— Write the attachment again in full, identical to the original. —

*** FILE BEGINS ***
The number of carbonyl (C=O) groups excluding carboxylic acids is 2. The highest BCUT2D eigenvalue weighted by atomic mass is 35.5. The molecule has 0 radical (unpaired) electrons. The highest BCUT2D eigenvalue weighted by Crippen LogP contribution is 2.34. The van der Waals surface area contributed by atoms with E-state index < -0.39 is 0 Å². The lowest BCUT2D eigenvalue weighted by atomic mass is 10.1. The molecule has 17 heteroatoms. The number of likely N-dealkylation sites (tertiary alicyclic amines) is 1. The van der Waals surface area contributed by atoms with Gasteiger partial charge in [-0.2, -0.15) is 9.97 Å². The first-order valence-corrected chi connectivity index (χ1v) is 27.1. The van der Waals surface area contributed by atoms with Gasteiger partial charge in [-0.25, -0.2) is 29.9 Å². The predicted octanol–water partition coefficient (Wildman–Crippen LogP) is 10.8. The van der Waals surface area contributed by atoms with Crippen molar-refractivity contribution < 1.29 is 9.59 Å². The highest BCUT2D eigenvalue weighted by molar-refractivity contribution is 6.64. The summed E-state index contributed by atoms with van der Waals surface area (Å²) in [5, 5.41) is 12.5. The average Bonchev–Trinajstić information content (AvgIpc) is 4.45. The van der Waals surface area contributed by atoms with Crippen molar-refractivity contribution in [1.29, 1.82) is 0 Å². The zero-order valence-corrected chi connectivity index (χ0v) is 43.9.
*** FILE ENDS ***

The number of carbonyl (C=O) groups excluding carboxylic acids is 2. The highest BCUT2D eigenvalue weighted by atomic mass is 35.5. The molecule has 0 radical (unpaired) electrons. The highest BCUT2D eigenvalue weighted by Crippen LogP contribution is 2.34. The van der Waals surface area contributed by atoms with E-state index < -0.39 is 0 Å². The lowest BCUT2D eigenvalue weighted by atomic mass is 10.1. The molecule has 17 heteroatoms. The number of likely N-dealkylation sites (tertiary alicyclic amines) is 1. The van der Waals surface area contributed by atoms with Gasteiger partial charge in [-0.2, -0.15) is 9.97 Å². The first-order valence-corrected chi connectivity index (χ1v) is 27.1. The van der Waals surface area contributed by atoms with Gasteiger partial charge in [-0.25, -0.2) is 29.9 Å². The predicted octanol–water partition coefficient (Wildman–Crippen LogP) is 10.8. The van der Waals surface area contributed by atoms with Crippen molar-refractivity contribution < 1.29 is 9.59 Å². The highest BCUT2D eigenvalue weighted by molar-refractivity contribution is 6.64. The summed E-state index contributed by atoms with van der Waals surface area (Å²) in [5, 5.41) is 12.5. The average Bonchev–Trinajstić information content (AvgIpc) is 4.45. The van der Waals surface area contributed by atoms with Crippen molar-refractivity contribution in [1.29, 1.82) is 0 Å². The zero-order valence-corrected chi connectivity index (χ0v) is 43.9.